viernes, 30 de marzo de 2018

Salmonella and Eggs | Features | CDC

Salmonella and Eggs | Features | CDC

Food Safety Masthead

CDC Feature: Salmonella and Eggs


Spring celebrations often involve eggs. Whether you are boiling them to color and hide, or cooking them to serve, you must take special care to avoid foodborne illness.   
CDC’s feature shares simple tips to handle and prepare food made with eggs while reducing the chance of food poisoning from Salmonella. Also available in Spanish.
Centers for Disease Control and Prevention. CDC twenty four seven. Saving Lives, Protecting People

Salmonella and Eggs

Carton of eggs
Eggs are one of nature’s most nutritious and economical foods. But you must take special care when handling and preparing fresh eggs and egg products to avoid foodborne illness, sometimes called food poisoning.
The inside of eggs that appear normal can contain a germ called Salmonellathat can make you sick, especially if you eat raw or lightly cooked eggs. Eggs are safe when you cook and handle them properly.

How can I reduce my chance of getting a Salmonellainfection?

  • Consider buying and using pasteurized eggs and egg products, which are widely available.
  • Keep eggs refrigerated at 40°F (4°C) or colder at all times. Only buy eggs from stores and suppliers that keep them refrigerated.
  • Discard cracked or dirty eggs.
Hands holding eggs
The inside of eggs that appear normal can contain a germ called Salmonella that can make you sick, but eggs are safe when cooked and handled properly.
Egg yolks in bowl with whisk
Wash hands and items that came into contact with raw eggs, including countertops, utensils, dishes, and cutting boards, with soap and water.
Fresh eggs
Poultry may carry bacteria such as Salmonella that can contaminate the inside of eggs before the shells are formed. Eggs can also become contaminated from the droppings of poultry.
Poultry may carry bacteria such as Salmonella that can contaminate the inside of eggs before the shells are formed. Eggs can also become contaminated from the droppings of poultry.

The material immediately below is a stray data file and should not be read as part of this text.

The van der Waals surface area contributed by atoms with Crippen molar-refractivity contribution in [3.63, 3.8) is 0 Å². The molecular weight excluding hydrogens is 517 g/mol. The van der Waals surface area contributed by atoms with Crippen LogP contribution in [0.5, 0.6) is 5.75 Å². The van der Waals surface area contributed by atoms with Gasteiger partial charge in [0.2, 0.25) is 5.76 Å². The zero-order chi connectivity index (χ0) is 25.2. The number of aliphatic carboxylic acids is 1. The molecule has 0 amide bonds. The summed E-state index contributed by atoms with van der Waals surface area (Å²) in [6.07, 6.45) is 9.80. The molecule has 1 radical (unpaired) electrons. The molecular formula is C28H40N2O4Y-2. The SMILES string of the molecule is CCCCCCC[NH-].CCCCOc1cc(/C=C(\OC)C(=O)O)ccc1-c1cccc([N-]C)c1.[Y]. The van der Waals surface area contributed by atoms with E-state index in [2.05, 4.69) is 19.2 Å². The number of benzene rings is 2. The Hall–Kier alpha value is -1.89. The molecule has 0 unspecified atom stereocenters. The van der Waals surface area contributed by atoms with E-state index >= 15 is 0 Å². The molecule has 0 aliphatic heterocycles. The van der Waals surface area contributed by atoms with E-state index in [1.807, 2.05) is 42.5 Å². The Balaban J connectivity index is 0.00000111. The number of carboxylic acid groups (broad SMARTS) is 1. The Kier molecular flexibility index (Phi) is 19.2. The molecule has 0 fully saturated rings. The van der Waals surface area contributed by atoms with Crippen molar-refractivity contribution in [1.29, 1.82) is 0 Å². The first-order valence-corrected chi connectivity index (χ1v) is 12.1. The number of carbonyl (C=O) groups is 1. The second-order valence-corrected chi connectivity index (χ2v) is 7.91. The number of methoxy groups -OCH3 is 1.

• Cook eggs until both the yolk and white are firm. Egg dishes should be cooked to an internal temperature of 160°F (71°C) or hotter.
  • Make sure that foods that contain raw or lightly cooked eggs, such as hollandaise sauce, Caesar salad dressing, and tiramisu, are made only with pasteurized eggs.
  • Eat or refrigerate eggs and foods containing eggs promptly after cooking. Do not keep eggs or foods made with eggs warm or at room temperature for more than 2 hours, or 1 hour if the temperature is 90°F or hotter.
  • Wash hands and items that came into contact with raw eggs—including, counter tops, utensils, dishes, and cutting boards—with soap and water.

Illness from Salmonella can be serious and is more dangerous for certain people.

Older adults, infants, and people with weakened immune systems, such as those with HIV/AIDS, diabetes, or an organ transplant, may get a more serious illness that can even be life-threatening.
In most cases, illness lasts 4–7 days and people recover without antibiotic treatment. Symptoms include:
  • Diarrhea.
  • Fever.
  • Abdominal cramps.
Symptoms typically appear 6 to 48 hours after eating a contaminated food, though this period is sometimes much longer. Some people can have diarrhea many times a day for several days and the sick person may need to be hospitalized.

Should I see the doctor?

Contact your doctor or healthcare provider if you have:
  • High fever (temperature over 101.5°F).
  • Diarrhea for more than 3 days that is not improving.
  • Bloody stools.
  • Prolonged vomiting that prevents you from keeping liquids down.
  • Signs of dehydration, such as:
    • Making very little urine.
    • Dry mouth and throat.
    • Dizziness when standing up.

Safe Handling Tips for Eggs from Backyard Poultry

Shell eggs may become contaminated with Salmonella through the laying process, once the eggs are laid, through poultry feed or bedding.
To keep your family healthy, follow the tips below when collecting and handling eggs from a backyard flock:
  • Always wash your hands with soap and water after handling eggs, chickens, or anything in their environment.
    • Adults should supervise handwashing by young children.
    • Use hand sanitizer if soap and water are not readily available.
  • Maintain a clean coop. Cleaning the coop, floor, nests and perches on a regular basis will help to keep eggs clean.
  • Do not wash feed and water dishes indoors or in areas where food is stored or prepared such as the kitchen sink.
  • Don’t let children younger than 5 years, adults older than 65, or people with weakened immune systems from conditions such as cancer treatment, HIV/AIDS or organ transplants, handle or touch chicks, ducklings, or other live poultry.
  • Collect eggs often. Eggs that spend a significant amount of time in the nest can become dirty or break. Cracked eggs should be thrown away.
  • Eggs with dirt and debris can be cleaned with fine sandpaper, a brush or cloth. Don’t wash eggs, because colder water can pull bacteria into the egg.
  • Refrigerate eggs after collection.
  • Cook eggs thoroughly. Raw and undercooked eggs contain Salmonella bacteria that can make you sick.
  • Know the local regulations around sale of eggs. If you sell eggs, it is important to follow local licensing requirements.
Learn more about Keeping Backyard Poultry.

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